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EDITIONS
 Tuesday, 14 January, 2003, 13:09 GMT
Backlash against ID card scheme
Specimen ID card
The government consultation closes at the end of the month
Mounting opposition to the idea of compulsory ID cards in the UK has dealt a blow to government conviction that the public supported the idea.

A consultation into the issue, launched in July and due to conclude at the end of January, had shown that a 2-1 majority of citizens favoured the idea of compulsory ID cards.

But these government figures, drawn from the 1,500 responses it has so far received from the public, have been brought into serious question by alternative figures from campaign groups Privacy International and Stand.org.uk.

An email campaign launched last week has already had 2,500 responses, nearly all in opposition to a compulsory ID card.

Vote against government

People are learning at the eleventh hour why theis proposal is so dangerous

Simon Davies, Privacy International
Privacy International has also launched an ID card hotline, allowing members of the public to vote either in favour or against the idea by phone.

The messages will be converted to audio files and forwarded to the Home Office consultation team, which has agreed that the files will count as legitimate responses.

"This is an unequivocal vote against the government," said Privacy International's Director Simon Davies.

"People are learning at the eleventh hour why this proposal is so dangerous. Public support for the ID card is dropping by more than one percent per hour," he added.

Orwellian vision

The government could learn valuable lessons about how to have a meaningful consultation

Simon Davies, Privacy International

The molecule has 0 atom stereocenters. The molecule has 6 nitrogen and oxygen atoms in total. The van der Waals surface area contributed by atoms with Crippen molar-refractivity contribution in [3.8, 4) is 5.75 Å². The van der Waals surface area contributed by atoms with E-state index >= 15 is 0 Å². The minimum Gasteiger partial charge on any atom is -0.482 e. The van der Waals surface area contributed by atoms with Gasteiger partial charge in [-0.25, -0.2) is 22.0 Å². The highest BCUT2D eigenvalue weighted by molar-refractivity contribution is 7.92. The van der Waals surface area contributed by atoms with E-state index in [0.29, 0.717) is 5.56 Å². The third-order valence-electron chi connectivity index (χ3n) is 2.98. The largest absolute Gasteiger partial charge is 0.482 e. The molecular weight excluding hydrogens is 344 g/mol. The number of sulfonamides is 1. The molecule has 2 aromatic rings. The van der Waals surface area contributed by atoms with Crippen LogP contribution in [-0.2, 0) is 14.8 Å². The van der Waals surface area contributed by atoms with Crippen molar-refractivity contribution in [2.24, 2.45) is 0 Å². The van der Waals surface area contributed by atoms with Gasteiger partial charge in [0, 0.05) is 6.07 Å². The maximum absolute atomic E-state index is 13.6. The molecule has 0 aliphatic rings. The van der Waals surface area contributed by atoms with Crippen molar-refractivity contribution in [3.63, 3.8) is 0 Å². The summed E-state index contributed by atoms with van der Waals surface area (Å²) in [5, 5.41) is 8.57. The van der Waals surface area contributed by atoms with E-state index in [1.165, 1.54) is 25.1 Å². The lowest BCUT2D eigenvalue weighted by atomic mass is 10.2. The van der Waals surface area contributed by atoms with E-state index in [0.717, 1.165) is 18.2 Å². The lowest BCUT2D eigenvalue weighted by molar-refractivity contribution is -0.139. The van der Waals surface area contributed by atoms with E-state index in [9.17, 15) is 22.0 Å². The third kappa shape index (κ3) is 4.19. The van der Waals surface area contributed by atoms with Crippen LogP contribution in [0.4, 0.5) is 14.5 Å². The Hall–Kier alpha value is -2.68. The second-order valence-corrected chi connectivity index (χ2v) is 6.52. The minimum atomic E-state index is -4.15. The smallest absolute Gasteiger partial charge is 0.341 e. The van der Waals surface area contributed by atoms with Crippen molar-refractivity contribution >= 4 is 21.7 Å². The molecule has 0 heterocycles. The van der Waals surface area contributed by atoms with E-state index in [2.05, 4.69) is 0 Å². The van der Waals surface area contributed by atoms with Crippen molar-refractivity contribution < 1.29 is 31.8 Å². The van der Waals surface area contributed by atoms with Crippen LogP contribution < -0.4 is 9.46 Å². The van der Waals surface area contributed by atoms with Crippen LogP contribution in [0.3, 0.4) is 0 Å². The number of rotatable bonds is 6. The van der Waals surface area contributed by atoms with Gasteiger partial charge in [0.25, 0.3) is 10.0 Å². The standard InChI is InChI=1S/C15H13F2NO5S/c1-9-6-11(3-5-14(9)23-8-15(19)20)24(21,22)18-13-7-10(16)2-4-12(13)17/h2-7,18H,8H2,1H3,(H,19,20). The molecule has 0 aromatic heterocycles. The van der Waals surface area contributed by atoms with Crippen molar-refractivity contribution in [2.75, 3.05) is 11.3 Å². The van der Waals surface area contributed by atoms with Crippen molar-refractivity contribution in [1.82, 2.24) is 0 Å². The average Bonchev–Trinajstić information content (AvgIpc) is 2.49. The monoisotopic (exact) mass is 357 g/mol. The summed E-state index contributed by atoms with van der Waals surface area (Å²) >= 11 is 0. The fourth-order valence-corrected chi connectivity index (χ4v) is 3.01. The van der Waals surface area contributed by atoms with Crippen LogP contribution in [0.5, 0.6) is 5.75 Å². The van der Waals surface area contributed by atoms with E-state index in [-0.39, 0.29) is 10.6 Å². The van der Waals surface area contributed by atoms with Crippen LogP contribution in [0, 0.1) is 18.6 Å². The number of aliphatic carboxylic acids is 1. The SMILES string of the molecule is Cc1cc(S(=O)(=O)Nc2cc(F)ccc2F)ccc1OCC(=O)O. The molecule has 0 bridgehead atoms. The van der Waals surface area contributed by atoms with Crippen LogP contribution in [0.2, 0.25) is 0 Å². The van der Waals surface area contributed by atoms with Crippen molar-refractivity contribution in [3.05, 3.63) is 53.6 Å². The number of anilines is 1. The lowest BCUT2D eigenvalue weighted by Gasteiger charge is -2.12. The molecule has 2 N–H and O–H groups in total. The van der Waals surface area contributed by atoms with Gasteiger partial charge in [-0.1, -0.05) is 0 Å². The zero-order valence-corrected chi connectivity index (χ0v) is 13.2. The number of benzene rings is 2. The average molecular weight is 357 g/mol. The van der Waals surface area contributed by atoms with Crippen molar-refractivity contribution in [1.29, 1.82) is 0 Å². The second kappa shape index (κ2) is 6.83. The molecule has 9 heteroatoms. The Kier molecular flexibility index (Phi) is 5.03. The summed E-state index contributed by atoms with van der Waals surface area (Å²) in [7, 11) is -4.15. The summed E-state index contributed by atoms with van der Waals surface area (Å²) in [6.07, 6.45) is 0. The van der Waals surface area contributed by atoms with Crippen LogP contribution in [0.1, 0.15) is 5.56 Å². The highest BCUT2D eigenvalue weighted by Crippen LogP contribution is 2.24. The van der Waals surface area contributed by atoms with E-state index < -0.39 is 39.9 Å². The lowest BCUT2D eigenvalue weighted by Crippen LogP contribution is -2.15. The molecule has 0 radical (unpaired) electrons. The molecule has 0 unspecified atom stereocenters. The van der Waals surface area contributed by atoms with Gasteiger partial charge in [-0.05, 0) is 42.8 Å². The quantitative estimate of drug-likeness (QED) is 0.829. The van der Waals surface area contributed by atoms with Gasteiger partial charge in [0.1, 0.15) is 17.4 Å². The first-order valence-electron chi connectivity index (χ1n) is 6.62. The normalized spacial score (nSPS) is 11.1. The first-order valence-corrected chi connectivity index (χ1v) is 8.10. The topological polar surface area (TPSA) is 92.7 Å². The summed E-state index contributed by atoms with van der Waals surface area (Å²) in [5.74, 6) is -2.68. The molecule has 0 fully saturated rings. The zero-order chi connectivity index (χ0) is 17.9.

A public debate into the pros and cons of ID cards held in December drew a raft of criticism from a diverse selection of groups and individuals, including ex-Conservative ministers, civil liberties groups and the editor of the Daily Telegraph.

The government was accused of using Orwellian language to convince the public that ID cards were a good idea while others questioned the cost and uses of the 1.5bn database of biometric information necessary to support the scheme.

"The government has failed to establish a convincing case for the card. The consultation has been a sham from the word go," said Mr Davies.

Valuable lessons

Specimen ID card
The scheme will require a billion pound database
Mr Davies has also questioned how well the government uses technology to engage in debate with citizens.

"Our system had as many responses in 24 hours as the government has achieved in six months," he said.

"The government could learn valuable lessons about how to have a meaningful consultation and really reach out to the people," he added.

The Home Office is happy that its consultation was thorough and said that it had drawn more responses than many recent exercises.

"We have had media briefings, liased with education groups and businesses and tried to engage local communities in the consultation," said a Home Office spokesperson.

"We welcome all responses to this consultation, included those from Privacy International," she added.

Anyone wishing to comment on the idea of ID cards can e-mail the government at entitlementcardsunit@homeoffice.gsi.gov.uk or via the stand.org.uk website. Alternatively they can phone their responses - in favour 0845 330 7245 and against 0845 330 7246

See also:

08 Jan 03 | Politics
18 Dec 02 | Technology
08 Dec 02 | Technology
03 Dec 02 | Politics
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